7 Things we did in Victoria – Australia | To better understand our choices you must know that we like old architecture and nature. We try to avoid shopping malls and obvious tourist traps, with more or less success. Let’s get started …
Wilson’s Promontory NP
We spent a weekend camping at the Tidal River Camping Ground. This location did not disappoint. We were particularly looking for encounters with wildlife and we got plenty of those. Within just 3 days we did spot Wallabies, grey Kangaroos, Kookaburras, Wombats, Rosellas, Snakes, Emus and even one Koala. It was resting in the middle of the street and needed to be gently pushed towards the side. The traffic jam the koala caused, was the most entertaining one we ever had.
From Melbourne it took us 3 hours to reach the entrance of Wilson’s Prom, driving down mostly M1 and C444. From there we did drive another 30 minutes to the Tidal River Camping Ground. Hiking Tours we did: Tidal Overlook Circuit – probably everybody starts with this one, and Mount Oberon – a moderate trail of 2 hours.
For those Instagram suckers among you: the internet signal was great at Tidal River.
In case it fits into your plans: Since you are already a good 250 km southeast of Melbourne, Phillip Island would be an easy catch on the go. Most tourists drive to Phillip Island for the Penguin Parade.
Book a property in or near Wilsons Prom -> Booking.com
Great Ocean Road
Whoever claims that this is one of the most scenic roads on earth, is absolutely right. Particularly inspiring: the stretch between Princetown and Petersborough. We took our sweet time and worked off the Gibson Steps (a must!), the 11 Apostles, London Bridge (or what’s left of it), the Grotto (that’s just a snapworthy sinkhole at low tide), the Bay of Islands and Loch Ard Gorge – where we did not go for a dive into the underwater sanctuary. Instead we took all three easy-trails to discover the area.
Apart from the coast there is also a pretty nice National Park in the hinterland: Otways NP. Giant fern trees, beautiful waterfalls and if you are lucky, a koala in the wild will be waiting for you.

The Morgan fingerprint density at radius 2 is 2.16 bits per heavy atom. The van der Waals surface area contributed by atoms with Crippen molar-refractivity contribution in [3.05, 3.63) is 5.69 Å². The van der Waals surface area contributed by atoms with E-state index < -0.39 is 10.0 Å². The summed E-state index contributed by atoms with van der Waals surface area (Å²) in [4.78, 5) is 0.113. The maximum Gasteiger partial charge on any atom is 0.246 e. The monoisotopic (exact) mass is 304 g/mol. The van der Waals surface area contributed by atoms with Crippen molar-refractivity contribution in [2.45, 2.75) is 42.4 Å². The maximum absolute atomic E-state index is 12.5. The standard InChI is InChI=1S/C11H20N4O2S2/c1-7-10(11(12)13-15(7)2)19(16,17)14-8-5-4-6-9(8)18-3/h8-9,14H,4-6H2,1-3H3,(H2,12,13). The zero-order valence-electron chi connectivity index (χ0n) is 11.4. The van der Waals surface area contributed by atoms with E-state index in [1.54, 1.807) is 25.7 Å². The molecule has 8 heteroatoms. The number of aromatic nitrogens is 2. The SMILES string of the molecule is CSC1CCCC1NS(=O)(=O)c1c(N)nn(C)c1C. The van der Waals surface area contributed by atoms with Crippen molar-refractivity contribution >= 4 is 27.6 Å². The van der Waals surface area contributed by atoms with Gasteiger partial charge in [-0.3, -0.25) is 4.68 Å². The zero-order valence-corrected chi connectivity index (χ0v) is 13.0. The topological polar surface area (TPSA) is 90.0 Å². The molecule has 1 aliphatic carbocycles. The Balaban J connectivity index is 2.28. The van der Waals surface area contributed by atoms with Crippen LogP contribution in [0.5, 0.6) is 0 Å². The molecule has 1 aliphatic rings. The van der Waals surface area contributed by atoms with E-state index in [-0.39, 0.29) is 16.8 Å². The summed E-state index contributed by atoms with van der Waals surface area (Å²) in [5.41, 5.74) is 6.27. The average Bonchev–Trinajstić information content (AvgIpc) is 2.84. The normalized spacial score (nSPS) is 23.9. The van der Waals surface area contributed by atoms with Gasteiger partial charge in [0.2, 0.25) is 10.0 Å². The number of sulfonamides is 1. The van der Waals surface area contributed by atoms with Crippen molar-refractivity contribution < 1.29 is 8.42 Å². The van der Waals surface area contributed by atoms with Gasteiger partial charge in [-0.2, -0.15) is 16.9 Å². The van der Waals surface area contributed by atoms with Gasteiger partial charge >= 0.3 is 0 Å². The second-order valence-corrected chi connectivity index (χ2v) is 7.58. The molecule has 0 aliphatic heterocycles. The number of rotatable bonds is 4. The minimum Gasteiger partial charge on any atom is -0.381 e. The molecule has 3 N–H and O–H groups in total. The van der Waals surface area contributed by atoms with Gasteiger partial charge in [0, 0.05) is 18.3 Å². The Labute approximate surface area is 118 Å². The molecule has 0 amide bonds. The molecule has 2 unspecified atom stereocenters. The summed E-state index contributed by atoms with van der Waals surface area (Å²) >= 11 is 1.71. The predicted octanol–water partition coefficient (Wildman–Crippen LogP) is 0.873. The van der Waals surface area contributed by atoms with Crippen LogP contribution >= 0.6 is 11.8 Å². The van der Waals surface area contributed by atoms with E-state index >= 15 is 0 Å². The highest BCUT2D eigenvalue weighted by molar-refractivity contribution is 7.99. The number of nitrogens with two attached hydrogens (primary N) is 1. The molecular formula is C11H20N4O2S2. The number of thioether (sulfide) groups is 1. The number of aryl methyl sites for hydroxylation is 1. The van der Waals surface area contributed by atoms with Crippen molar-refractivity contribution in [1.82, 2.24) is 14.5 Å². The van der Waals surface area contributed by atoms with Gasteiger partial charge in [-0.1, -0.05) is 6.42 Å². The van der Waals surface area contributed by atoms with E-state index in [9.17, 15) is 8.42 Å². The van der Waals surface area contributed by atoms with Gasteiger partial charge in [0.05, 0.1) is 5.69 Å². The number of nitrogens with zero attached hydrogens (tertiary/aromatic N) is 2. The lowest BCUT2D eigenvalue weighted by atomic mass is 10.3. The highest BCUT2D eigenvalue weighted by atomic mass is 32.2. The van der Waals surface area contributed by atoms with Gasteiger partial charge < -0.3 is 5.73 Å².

Our base camp alongside the Great Ocean Road was Lorne. Can be crowded the brochure said. But bloody British we are! Without knowing we did arrive in the offseason. All the cafes and restaurants were just open for us.
Book a property alongside the Great Ocean Road -> Booking.com
The Grampians National Park does not get as much attention as Australia’s big 5 (Blue Mountains NP, Uluru, Port Campbell (Great Ocean Road), Whitsunday Islands and Kakadu), simply because it’s not as spectacular. Still, for those tourists based in Melbourne this NP will do the job – at least in spring when vegetation is thick and the heat still bearable. It’s a 3 hours ride to Halls Gap via Ballarat. If you want to enter the National Park from the south via Dunkeld, it would take you maybe 10 minutes longer via Geelong.
What to expect: Kangaroos; so tame that you will be able to feed them a carrot or two (yey!).
Koalas; not easy to spot them. We were extremely lucky when parking our car randomly at the edge of C216. A Koala did nap on a eucalyptus branch, literally just 2 meters away from us.
Emus; plenty of them.
Cockatoos and Kookaburras; outnumbering the Emus with ease.
Waterfalls; head towards Mackenzies Falls, in our opinion the best choice.
Aboriginal Art; it is said that the Grampians hold 70% of Victoria’s Aboriginal Art. Not all sites are open to public. We recommend Gulgurn Manja (Flat Rock) and Ngamadjidj (Cave of Ghosts).